1. A truly good idea. The definition of what is good can be vague and subjective, of course, but my definition of a good idea is something that solves a problem that affects someone. A lot of the time, these problems are something you encounter every day and the solution is staring you right in the face. You need to turn on your “business radar” to see it. As an example, I’ll tell you about how sEATz started. Marshall, one of the co-founders, was stuck in the concessions line with his kids during a World Series game when he watched a home run hit by Yuli Gurriel fly right over their empty seats. If they had not had to go wait for food, they would have caught a ball hit by a baseball legend. That was a problem that he personally experienced. The solution, an app that delivers concessions right to your seat, came to him that day. That’s a good idea, and that’s the foundation of all successful startups.
  2. Knowing the numbers. Spreadsheets are boring, I get that. Crunching the numbers is not usually the interest of most entrepreneurs, but I can tell you firsthand how being an analysis geek has let me mitigate a lot of the risks in my businesses. As they say, the devil is in the details. When you understand how a business will work, you can start to see all the little nuances to its costs. Things like insurance, rent, payroll, taxes, and other stuff that you might not yet know the specifics of can greatly factor into your margins and overall success. Being able to identify those exact costs and risks (or having a partner that can) is critical to knowing if a startup will work at all and understanding the viability of its long-term success.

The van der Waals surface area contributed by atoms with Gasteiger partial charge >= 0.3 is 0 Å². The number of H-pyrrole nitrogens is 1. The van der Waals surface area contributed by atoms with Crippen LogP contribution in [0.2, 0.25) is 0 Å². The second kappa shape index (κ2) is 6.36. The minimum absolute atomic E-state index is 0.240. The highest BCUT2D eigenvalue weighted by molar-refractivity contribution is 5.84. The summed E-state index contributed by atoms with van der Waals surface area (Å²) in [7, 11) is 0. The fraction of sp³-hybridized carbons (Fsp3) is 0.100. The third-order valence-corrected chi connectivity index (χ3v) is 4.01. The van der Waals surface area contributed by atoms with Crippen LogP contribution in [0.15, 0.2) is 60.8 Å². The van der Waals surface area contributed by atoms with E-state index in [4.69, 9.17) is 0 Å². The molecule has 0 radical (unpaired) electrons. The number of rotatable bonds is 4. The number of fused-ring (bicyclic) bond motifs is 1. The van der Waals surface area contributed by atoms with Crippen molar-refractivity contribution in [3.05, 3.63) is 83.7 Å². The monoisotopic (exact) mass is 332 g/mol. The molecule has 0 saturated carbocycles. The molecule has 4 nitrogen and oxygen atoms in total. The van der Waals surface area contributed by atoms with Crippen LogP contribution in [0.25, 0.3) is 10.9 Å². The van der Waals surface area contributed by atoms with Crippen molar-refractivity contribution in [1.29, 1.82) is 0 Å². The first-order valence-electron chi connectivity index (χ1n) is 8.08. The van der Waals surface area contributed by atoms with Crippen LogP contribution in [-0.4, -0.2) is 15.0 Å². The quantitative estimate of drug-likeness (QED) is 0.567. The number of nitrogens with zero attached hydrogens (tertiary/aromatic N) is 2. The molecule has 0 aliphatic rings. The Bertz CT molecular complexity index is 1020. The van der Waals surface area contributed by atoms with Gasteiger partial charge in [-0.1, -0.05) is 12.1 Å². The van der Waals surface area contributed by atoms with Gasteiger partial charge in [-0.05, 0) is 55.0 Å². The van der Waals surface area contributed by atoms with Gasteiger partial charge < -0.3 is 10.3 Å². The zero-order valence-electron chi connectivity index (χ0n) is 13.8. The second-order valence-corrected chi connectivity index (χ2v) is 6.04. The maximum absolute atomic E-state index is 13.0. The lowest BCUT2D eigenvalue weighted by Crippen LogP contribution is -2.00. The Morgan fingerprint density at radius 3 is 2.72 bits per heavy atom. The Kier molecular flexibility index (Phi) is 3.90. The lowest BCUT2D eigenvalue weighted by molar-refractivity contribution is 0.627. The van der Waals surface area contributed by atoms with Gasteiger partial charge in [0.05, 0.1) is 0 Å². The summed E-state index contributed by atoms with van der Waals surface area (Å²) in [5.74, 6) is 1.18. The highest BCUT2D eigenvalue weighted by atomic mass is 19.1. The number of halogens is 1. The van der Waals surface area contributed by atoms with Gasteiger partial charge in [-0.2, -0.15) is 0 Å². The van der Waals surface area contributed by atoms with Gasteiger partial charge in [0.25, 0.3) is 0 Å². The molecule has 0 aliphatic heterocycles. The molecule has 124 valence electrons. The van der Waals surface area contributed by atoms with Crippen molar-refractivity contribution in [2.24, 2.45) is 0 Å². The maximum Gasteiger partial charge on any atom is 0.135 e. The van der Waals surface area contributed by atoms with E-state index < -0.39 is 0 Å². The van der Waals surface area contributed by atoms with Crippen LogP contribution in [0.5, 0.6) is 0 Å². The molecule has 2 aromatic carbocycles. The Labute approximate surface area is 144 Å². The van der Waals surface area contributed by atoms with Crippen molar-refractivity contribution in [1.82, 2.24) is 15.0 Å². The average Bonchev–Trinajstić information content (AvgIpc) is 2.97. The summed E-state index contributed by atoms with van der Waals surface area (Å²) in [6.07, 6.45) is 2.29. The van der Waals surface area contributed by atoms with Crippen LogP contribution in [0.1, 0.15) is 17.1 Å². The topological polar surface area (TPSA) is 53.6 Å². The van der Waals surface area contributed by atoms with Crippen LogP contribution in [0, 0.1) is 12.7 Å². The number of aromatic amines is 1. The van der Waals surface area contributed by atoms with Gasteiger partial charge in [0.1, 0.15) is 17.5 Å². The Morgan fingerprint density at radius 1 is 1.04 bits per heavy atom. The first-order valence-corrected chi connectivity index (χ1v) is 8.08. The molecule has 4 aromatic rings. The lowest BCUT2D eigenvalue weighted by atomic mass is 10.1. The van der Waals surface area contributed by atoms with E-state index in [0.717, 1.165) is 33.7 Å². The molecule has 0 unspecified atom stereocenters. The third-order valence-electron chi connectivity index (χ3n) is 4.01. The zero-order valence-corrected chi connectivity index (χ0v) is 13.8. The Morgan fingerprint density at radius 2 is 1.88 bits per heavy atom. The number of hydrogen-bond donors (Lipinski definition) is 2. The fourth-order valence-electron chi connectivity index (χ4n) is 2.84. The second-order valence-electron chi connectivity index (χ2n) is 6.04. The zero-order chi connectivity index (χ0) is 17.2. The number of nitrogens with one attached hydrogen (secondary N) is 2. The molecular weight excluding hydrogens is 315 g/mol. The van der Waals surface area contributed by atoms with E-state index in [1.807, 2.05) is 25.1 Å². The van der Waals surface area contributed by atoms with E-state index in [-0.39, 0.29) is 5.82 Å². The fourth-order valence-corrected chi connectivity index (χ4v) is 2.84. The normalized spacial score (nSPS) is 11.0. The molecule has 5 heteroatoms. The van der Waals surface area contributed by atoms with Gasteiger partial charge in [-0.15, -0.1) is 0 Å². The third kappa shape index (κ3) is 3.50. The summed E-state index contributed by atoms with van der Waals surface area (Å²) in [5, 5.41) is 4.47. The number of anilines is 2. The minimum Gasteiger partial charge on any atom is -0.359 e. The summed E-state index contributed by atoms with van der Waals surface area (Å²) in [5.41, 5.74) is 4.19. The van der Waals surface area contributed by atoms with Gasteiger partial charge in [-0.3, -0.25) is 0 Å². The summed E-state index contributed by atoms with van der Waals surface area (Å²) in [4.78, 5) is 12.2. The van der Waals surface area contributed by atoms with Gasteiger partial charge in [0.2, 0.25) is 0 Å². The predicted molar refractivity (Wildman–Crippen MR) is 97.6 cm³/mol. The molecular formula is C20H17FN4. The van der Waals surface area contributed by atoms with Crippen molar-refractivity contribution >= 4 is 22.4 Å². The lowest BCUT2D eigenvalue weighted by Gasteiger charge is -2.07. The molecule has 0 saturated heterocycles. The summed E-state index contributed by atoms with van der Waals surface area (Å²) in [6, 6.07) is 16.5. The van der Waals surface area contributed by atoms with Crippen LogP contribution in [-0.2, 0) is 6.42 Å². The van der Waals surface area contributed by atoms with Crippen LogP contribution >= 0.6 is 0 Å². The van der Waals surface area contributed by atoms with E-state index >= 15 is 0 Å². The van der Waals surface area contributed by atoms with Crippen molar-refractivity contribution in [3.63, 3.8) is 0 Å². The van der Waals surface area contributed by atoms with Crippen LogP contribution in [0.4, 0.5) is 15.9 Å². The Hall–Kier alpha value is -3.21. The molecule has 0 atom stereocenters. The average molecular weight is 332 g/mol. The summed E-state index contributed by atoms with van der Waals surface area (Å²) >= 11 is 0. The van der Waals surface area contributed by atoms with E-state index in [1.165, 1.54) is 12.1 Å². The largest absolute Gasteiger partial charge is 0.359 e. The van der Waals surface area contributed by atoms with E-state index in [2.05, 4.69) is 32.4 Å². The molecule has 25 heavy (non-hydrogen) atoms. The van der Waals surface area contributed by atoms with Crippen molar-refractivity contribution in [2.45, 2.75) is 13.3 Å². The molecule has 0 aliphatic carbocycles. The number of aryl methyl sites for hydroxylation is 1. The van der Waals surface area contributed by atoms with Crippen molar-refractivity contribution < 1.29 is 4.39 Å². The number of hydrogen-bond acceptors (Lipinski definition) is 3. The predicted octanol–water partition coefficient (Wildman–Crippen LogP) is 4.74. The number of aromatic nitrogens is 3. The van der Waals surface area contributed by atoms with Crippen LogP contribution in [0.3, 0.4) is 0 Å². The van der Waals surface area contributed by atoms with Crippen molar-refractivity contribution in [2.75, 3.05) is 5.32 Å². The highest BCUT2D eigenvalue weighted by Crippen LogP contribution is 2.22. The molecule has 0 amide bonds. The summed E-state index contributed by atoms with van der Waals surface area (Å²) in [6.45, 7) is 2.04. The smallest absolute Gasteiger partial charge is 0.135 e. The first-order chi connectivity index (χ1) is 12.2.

3. A support system. As Dr. Napier says, “your net worth is your network.” As I’ve already said, you need to have fellow entrepreneurs that will support you through the highs and lows. But, they’re also there to encourage you to keep your foot on the gas and to honestly tell you when it’s time to hit the brakes. Having these people in place is so critical to keep you in the right frame of mind throughout that grind and know if you’re on the right track.
  4. Passion and energy. If you don’t love something about what you’re doing here, you’re eventually going to burn out. Now, I’m of the opinion that you don’t have to absolutely love the exact thing that you’re doing. For example, I’m actually not too crazy about watching sports. But, I love being able to solve problems, and that’s why I have so much genuine energy for my work with sEATz. There has to be something in your startup that really truly jives with you. If not, that “new business” excitement is going to wear off fast and you’re going to feel unbearably lonely and bored, even if you do somehow become successful. To check your genuine passion for your project, I like to use The Lunch Test. How many times have you worked right through lunch because you were that focused and that into this idea? That’s always a great way to measure your passion for it.